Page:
Welcome to Marketing Basics
It’s all about your customers and you.
It’s a new year and a fresh start. With that, I want to start with some basics. Basic marketing is the science of choosing markets through the use of market analysis and market segmentation. Marketing has evolved in the 21st century into a series of complex functions and activities that recognize everything matters to the customer and the customer has to be the primary focus of business. That would seem to be self-evident, but the evidence provides us with a different answer. Every aspect of marketing is driven by customer needs and wants. Through the past decade products have changed dramatically. There has been an almost manic introduction to technology in products from telephones to computers to everything. But I believe it is time to go back to basics.
Start with the Customer
The Harvard Business School and others introduced the “balanced scorecard” in the 1990s. This was in response to 90% of American businesses being less than successful at achieving their strategies. The primary reason was found to be a failure of employees to understand the strategy of their businesses. Communications is critical, isn’t it? There are four basic areas of study in the balanced scorecard:
That’s the sequence I use to teach the theory. The normal approach is to start with finance and then move around. I say everything starts and ends with the customer, which is why I start with the needs and wants of the customer.
When you know the needs and wants of your customer base, then you know what you must do to excel. If you know what it is you have to excel in, then you also know what tools, technology, and training you need to provide to your workforce. From that you will make as much money as you want. Money, or profit, is the result of being in business. It is never the reason to be in business. Marketers want to find the needs and wants of customers so they can provide the customer service delivery systems that are required to attract and retain these customers. They will design a sustainable differential advantage for your business. However, at this time of year it is also good to review the results of your previous year. This leads us to producing two critical reports. The first I describe as a stratification report. The second is customer retention.
This is quite simply a review of the percentage of your customers vs. the percentage of the business they provide for you. The old 80:20 rule is no longer applicable. We need to obtain a list of your customers in descending sales sequence. The largest customer will be at the head of the list and the smallest will be at the bottom. Get the total number of customers and divide the number by 20. That will give you 20 sectors of your business. Do the arithmetic and add up all the sales within each of those 20 segments and make a table out of the results. From this you will be able to see the percentage of business each 5% sector provides. Have a look at the results. The smaller the number of customers with a larger percentage of the business, the more vulnerable you are to customer defection.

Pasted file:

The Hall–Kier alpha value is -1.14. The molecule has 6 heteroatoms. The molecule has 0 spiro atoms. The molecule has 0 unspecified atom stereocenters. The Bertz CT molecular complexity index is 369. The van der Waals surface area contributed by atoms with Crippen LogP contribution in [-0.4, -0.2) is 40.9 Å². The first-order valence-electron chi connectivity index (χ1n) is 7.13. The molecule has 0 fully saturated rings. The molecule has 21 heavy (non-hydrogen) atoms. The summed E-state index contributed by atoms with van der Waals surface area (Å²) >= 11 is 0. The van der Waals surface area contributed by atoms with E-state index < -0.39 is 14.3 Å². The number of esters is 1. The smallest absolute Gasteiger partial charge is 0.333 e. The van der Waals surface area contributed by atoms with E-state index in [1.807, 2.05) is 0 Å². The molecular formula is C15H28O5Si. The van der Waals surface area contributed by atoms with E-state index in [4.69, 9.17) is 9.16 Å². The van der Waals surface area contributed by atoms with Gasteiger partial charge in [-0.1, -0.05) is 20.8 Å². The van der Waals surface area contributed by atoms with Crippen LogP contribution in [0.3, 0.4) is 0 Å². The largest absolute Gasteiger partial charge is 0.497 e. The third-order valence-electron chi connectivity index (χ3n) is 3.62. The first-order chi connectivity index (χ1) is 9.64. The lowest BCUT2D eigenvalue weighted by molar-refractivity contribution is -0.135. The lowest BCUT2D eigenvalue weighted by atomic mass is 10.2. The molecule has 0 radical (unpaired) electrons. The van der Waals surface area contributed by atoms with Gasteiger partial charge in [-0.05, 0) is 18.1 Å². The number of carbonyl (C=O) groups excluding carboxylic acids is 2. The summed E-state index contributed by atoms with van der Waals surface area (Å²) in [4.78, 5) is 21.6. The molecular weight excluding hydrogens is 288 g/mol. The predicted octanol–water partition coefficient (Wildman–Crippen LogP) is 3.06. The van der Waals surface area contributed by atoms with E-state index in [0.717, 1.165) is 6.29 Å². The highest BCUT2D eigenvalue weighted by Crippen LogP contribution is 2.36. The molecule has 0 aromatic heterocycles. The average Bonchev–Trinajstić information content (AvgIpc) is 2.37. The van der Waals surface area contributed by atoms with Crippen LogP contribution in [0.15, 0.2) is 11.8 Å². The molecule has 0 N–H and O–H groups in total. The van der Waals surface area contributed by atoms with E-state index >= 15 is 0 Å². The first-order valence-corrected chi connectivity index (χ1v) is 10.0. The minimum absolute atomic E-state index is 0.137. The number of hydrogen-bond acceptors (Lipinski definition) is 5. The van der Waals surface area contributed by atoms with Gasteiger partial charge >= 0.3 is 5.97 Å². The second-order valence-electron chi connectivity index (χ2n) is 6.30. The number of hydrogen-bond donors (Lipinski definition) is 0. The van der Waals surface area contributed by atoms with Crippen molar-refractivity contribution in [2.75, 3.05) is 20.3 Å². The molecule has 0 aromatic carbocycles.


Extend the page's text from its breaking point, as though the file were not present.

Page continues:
At this time of year it is much easier to determine the number of customers who have defected from your business over the previous year. Depending on your business system, access the purchases by customer for each of the past two years and put the list in alphabetical order. Have the 2013 list on your left and the 2014 list on your right. Put a red felt pen in your left hand have a green felt pen in your right hand. Go through the list alphabetically. When you find a customer who purchased in 2013 and didn’t in 2014, put a red line through the name. When you find a customer who purchased in 2014 and didn’t buy in 2013, put a green line through the name in the list on the right hand side. At the end add up the reds and the greens.
Divide the reds by the total number of customers who bought in 2013 and that is the defection rate. Divide the greens by the total in the 2014 list and that is the acquisition rate. The Harvard Business School did definitive work on customer retention in the 1990s. In their book The Service Profit Chain, three Harvard professors expose the critical nature of the retention management measure. If you can increase your customer retention by 5% in the industrial distribution business, the profitability of the business will increase by 45%. Move from 80% retention to 85% retention and you will increase your business by nearly 50%! That is astonishing, isn’t it?
Let’s look at a table of customer retentions. If you start with 100 customers and your customer retention rate is 80%, that means you lose 20% each year. If you start with 100 customers and your retention rate is 85% (an improvement of 5%), you lose only 15% each year. This means over a five-year period you will retain 11 more customers for every 100 customers. The only thing missing is the lifetime value of your customers. With your knowledge of your business I hope you do this exercise and the calculation. What is the lifetime value of one of your customers? Once you have that value, then apply the table above with your details and you will see that the 45% improvement in your business profitability is extremely substantial. I don’t believe there is anything that will measure up to this improvement. So let’s welcome in 2015 making a new commitment to customer retention. You won’t regret it.
The time is now.
This article was originally published by Water Well Journal, waterwelljournal.com, January 2015.